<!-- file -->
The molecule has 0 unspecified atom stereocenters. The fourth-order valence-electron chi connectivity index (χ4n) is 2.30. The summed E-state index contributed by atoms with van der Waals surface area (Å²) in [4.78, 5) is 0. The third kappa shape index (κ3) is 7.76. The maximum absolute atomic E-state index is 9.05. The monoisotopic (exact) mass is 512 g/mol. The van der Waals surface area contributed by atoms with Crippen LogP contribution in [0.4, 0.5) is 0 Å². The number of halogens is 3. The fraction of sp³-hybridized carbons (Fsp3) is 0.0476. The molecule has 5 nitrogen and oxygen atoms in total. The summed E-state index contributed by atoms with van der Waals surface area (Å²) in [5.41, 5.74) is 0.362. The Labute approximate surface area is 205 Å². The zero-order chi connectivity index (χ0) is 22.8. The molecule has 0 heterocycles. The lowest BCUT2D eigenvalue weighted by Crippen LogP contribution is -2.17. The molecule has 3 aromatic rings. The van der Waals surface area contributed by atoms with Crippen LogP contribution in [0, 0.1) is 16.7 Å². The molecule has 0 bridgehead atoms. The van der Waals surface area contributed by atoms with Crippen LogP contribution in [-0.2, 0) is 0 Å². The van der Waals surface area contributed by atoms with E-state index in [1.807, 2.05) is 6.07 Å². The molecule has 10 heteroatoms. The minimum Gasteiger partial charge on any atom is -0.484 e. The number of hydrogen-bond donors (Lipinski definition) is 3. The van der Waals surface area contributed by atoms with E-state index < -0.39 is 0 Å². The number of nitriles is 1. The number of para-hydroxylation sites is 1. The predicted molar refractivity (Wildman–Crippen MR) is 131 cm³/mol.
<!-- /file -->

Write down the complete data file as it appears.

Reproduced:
The molecule has 0 unspecified atom stereocenters. The fourth-order valence-electron chi connectivity index (χ4n) is 2.30. The summed E-state index contributed by atoms with van der Waals surface area (Å²) in [4.78, 5) is 0. The third kappa shape index (κ3) is 7.76. The maximum absolute atomic E-state index is 9.05. The monoisotopic (exact) mass is 512 g/mol. The van der Waals surface area contributed by atoms with Crippen LogP contribution in [0.4, 0.5) is 0 Å². The number of halogens is 3. The fraction of sp³-hybridized carbons (Fsp3) is 0.0476. The molecule has 5 nitrogen and oxygen atoms in total. The summed E-state index contributed by atoms with van der Waals surface area (Å²) in [5.41, 5.74) is 0.362. The Labute approximate surface area is 205 Å². The zero-order chi connectivity index (χ0) is 22.8. The molecule has 0 heterocycles. The lowest BCUT2D eigenvalue weighted by Crippen LogP contribution is -2.17. The molecule has 3 aromatic rings. The van der Waals surface area contributed by atoms with Crippen LogP contribution in [0, 0.1) is 16.7 Å². The molecule has 0 bridgehead atoms. The van der Waals surface area contributed by atoms with Crippen LogP contribution in [-0.2, 0) is 0 Å². The van der Waals surface area contributed by atoms with E-state index in [1.807, 2.05) is 6.07 Å². The molecule has 10 heteroatoms. The minimum Gasteiger partial charge on any atom is -0.484 e. The number of hydrogen-bond donors (Lipinski definition) is 3. The van der Waals surface area contributed by atoms with E-state index < -0.39 is 0 Å². The number of nitriles is 1. The number of para-hydroxylation sites is 1. The predicted molar refractivity (Wildman–Crippen MR) is 131 cm³/mol.